My favorite part about The Black Cat aside from the fantastic images,

the fabulous shadows

and the engrossing modern set pieces, is the fact that Bela Lugosi is really just Dracula in a really nice suit,

and Boris Karloff is just Frankenstein's monster with some phonics lessons under his belt. I suppose it speaks more to the fact that these men are incredibly iconic and as much as they may try to take on different roles- their pasts forever rule their careers. I really had a nice laugh about it all, because it was just pretty damn hilarious. Bela Lugosi is this odd yet entrancing kind of figure who has a creepy habit of stroking those that do not belong to him. He’s actually just like Dracula except instead of fearing crucifixes, he fears cats.

Boris Karloff does a bit better, since it’s unusual to hear him speak full sentences, but his first few appearances still brought back too many familiar feelings.

This screen grab of the two staring at each other is a prime example of how a few years have nothing on these guys. We may as well just call this film Frankenstein's monster without his shoes on vs Dracula.

But yes yes, I suppose these two do ending up moving away from their previous characters. We finally get to feel sympathetic for Bela Lugosi, and Boris Karloff is evil based on his own doings and not a mad scientist's. The main thing to focus on however, is that the ending of The Black Cat may be one of the first instances of the impending doom that is Saw and Hostel. The ending torture scene makes me cringe, even though we see nothing- but it still provides that feeling of skin crawling goodness. Of course we have evolved to showing everything possible, where as The Black Cat is classy and refined and old…..which is most likely why but whatever. The point is, it’s extremely interesting to see this kind of scene so early on in horror movie history. It's almost jolting to see such a scene in such an old and classic film. It reminded me of how amazing and eye opening it was to actually see a face being surgically removed in Eyes Without a Face.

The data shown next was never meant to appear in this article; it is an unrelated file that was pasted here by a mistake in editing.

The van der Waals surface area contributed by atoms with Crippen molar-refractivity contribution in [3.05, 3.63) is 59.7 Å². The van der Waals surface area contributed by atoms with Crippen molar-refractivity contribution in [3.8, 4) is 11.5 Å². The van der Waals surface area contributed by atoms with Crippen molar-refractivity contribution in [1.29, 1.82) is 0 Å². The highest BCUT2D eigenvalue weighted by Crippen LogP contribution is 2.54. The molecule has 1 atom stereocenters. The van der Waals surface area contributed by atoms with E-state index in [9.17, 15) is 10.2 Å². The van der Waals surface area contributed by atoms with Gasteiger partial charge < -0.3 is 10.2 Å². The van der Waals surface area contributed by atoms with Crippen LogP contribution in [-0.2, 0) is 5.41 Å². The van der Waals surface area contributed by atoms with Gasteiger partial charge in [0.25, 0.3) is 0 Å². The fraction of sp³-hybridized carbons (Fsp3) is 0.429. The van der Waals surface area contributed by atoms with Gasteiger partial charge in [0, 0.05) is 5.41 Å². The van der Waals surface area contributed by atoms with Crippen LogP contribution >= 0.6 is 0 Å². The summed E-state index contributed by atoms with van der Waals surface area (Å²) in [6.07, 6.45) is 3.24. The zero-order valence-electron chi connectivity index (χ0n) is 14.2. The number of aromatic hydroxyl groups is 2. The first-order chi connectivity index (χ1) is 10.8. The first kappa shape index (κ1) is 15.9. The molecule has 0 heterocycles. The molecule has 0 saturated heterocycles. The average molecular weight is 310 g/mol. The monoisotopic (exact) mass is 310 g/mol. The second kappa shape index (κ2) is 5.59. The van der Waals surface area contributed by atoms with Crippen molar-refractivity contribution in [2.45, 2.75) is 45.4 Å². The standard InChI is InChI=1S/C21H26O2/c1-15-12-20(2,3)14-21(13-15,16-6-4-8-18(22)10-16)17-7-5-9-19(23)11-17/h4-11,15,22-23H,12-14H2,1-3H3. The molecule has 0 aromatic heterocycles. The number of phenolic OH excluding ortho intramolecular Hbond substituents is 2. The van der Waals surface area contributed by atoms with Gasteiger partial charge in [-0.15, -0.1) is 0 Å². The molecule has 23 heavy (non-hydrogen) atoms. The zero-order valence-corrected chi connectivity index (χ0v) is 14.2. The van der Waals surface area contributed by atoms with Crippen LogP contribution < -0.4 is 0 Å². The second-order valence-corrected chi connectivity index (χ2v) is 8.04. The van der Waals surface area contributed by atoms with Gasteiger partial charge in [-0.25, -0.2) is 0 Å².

Overall, The Black Cat is a film that one twitter friend referred to as shitting all over the Universal Monster movies. I agree that it is one hell of an enticing film that does not leave me on the fence about whether or not I like it based on the fact that is a classic. Not all films are great or classics just because they are in black and white- but The Black Cat is unquestionably tantalizing to my horror senses. Remember, do not accidentally rent Fulci’s the Black Cat unless you want to and make sure you see this instead. The women suspended in the glass cases are waiting for you.

Friday, April 23, 2010

The Results Are In! Winners and Answers to The Ultimate Screen Grab Challenge!

Well that's it kids. 6 o'clock has come and gone and with a total of 14 entries and some contestants with really good eyes and evidently, thinking caps--we have come to the winners.

1st Place: THE MIKE! With a whopping 27 correct! Nice job The Mike- I was very amazed you got some of the these because they were HARD. Seriously great job! You win John Carpenter's Master of Fear Collection and another prize that you will get hopefully soon!

2nd Place: Emily Cline (which I hope is my super commenter Emily C?) with 17 correct answers! Great job. Especially on a few of those which no one else was able to get. You win the Shallow Grave DVD and a $10 gift card to Amazon! Congrats!

3rd Place: Was a tie between Rob and Dorian Gray who both got 10 correct. I'm not sure how to handle ties so I made Emmy Doomas pick out of a hat and Dorian's name was picked! But since I love you both, Dorian will get the copy of a Carnivore's Inquiry and the amazon card and Rob will just get the amazon card (I only have one book guyz). Congrats to you both!

Honorable Mention goes to Chuck Conry who guessed All Dogs Go to Heaven for picture number 20, who will receive a cyber pat on the back.

And now the moment you've all been waiting for.....THE ANSWERS!


(A movie that many forget also takes place on Halloween!)

















































Well, there you have it. Huge thanks to everyone who played and I hope you had fun!